Subfossil sites in Madagascar have yielded the remains of more than just extinct lemurs. Extant lemur remains have also been found, and radiocarbon dating has demonstrated that both types of lemur lived at the same time. In some cases living species are locally extinct for the area in which their subfossil remains were found. Because subfossil sites are found across most of the island, with the most notable exception being the eastern rainforest, both paleocommunity composition and paleodistributions can be determined. Geographic ranges have contracted for numerous species, including the indri, greater bamboo lemur, and ruffed lemurs. For instance, subfossil remains of the indri have been found in marsh deposits near
Ampasambazimba in the Central Highlands and in other deposits in both central and northern Madagascar, demonstrating a much larger range than the small region on the east coast that it currently occupies. Even the greater bamboo lemur, a critically endangered species restricted to a small portion of the south-central eastern rainforest, has undergone significant range contraction since the mid-Holocene, with subfossil remains from Ankarana Massif in the far north of Madagascar dating to 2565 BCE ± 70 years. Combined with finds from other subfossil sites, data suggests that it used to range across the northern, northwestern, central, and eastern parts of the island. It is unclear whether these locations were wetter in the past or whether distinct subpopulations or subspecies occupied the drier forests, much like modern diversity of sifakas.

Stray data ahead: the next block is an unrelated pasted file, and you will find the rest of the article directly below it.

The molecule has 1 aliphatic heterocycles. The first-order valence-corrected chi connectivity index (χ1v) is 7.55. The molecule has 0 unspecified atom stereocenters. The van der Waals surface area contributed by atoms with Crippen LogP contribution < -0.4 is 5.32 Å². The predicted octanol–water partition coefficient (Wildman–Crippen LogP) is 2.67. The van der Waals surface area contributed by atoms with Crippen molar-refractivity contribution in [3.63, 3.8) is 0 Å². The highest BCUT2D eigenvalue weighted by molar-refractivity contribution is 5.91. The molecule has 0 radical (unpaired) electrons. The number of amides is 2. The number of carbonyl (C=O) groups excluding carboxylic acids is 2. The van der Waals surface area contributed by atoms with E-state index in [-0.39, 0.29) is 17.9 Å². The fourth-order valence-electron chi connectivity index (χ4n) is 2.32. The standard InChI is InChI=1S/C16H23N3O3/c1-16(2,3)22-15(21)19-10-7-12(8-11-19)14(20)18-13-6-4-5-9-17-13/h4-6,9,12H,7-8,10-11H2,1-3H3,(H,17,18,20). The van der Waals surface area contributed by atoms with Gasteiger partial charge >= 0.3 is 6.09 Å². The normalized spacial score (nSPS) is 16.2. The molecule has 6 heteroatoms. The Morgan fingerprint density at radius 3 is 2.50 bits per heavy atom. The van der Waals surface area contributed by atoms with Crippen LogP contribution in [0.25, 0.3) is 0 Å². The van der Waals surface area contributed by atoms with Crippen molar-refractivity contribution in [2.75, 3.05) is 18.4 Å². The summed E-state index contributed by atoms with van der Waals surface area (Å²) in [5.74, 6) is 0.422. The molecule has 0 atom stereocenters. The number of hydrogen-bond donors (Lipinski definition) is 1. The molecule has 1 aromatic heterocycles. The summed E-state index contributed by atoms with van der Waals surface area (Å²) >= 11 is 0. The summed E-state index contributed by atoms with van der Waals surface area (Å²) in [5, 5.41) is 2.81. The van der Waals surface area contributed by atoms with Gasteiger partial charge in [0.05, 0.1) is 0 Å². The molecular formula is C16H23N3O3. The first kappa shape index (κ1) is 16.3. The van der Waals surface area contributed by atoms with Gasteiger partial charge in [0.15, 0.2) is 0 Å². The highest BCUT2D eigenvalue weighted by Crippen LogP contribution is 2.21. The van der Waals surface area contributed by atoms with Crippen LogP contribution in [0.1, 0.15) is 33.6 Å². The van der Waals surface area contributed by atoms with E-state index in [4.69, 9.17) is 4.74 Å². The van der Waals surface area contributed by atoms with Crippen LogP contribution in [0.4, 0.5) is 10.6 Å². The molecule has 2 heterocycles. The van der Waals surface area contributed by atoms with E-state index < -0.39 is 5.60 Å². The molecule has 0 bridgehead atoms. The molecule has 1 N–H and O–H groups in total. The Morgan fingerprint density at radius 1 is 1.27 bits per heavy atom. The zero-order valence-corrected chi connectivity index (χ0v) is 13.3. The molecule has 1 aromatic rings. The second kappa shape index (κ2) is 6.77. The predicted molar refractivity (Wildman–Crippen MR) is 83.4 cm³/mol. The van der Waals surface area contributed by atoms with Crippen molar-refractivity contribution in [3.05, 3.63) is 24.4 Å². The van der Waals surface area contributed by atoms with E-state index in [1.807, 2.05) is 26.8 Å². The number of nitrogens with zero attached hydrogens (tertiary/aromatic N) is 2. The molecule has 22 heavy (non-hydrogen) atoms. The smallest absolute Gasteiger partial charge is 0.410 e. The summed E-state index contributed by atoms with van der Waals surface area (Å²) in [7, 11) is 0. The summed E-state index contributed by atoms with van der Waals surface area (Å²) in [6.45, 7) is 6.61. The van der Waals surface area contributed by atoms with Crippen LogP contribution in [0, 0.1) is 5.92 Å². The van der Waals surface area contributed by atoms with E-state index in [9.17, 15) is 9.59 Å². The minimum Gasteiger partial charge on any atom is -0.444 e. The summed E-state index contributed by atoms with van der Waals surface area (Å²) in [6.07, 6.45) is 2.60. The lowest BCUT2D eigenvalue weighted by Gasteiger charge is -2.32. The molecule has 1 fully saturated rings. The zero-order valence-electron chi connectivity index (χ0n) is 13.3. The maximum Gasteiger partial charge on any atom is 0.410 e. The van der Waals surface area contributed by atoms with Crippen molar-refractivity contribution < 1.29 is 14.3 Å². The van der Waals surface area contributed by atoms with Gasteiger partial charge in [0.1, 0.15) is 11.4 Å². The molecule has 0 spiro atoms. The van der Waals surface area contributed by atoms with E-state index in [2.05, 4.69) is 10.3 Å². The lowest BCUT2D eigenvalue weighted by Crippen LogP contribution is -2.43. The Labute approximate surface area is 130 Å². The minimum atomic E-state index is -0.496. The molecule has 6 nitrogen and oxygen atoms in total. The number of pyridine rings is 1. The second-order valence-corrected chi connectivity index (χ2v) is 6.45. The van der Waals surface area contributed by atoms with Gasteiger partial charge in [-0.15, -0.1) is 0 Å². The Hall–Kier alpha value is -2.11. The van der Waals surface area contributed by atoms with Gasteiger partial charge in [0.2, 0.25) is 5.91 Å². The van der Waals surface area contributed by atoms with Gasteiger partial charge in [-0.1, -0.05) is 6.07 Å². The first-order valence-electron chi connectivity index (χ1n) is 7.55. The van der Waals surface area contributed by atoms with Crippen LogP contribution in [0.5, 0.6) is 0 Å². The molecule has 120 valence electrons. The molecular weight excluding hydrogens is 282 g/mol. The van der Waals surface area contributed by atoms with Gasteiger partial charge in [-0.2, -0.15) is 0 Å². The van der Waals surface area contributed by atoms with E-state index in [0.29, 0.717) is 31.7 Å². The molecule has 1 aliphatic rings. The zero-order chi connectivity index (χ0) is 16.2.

In addition to previously having expanded geographic ranges, extant subfossil lemurs exhibited significant variation in size. Researchers have noted that subfossil bones of living species are more robust and generally larger than their present-day counterparts. The relative size of living species may be related to regional ecological factors, such as resource seasonality, a trend that is still observable today, where individuals from the spiny forests are, on average, smaller than individuals from the southwestern succulent woodlands or the dry deciduous forests.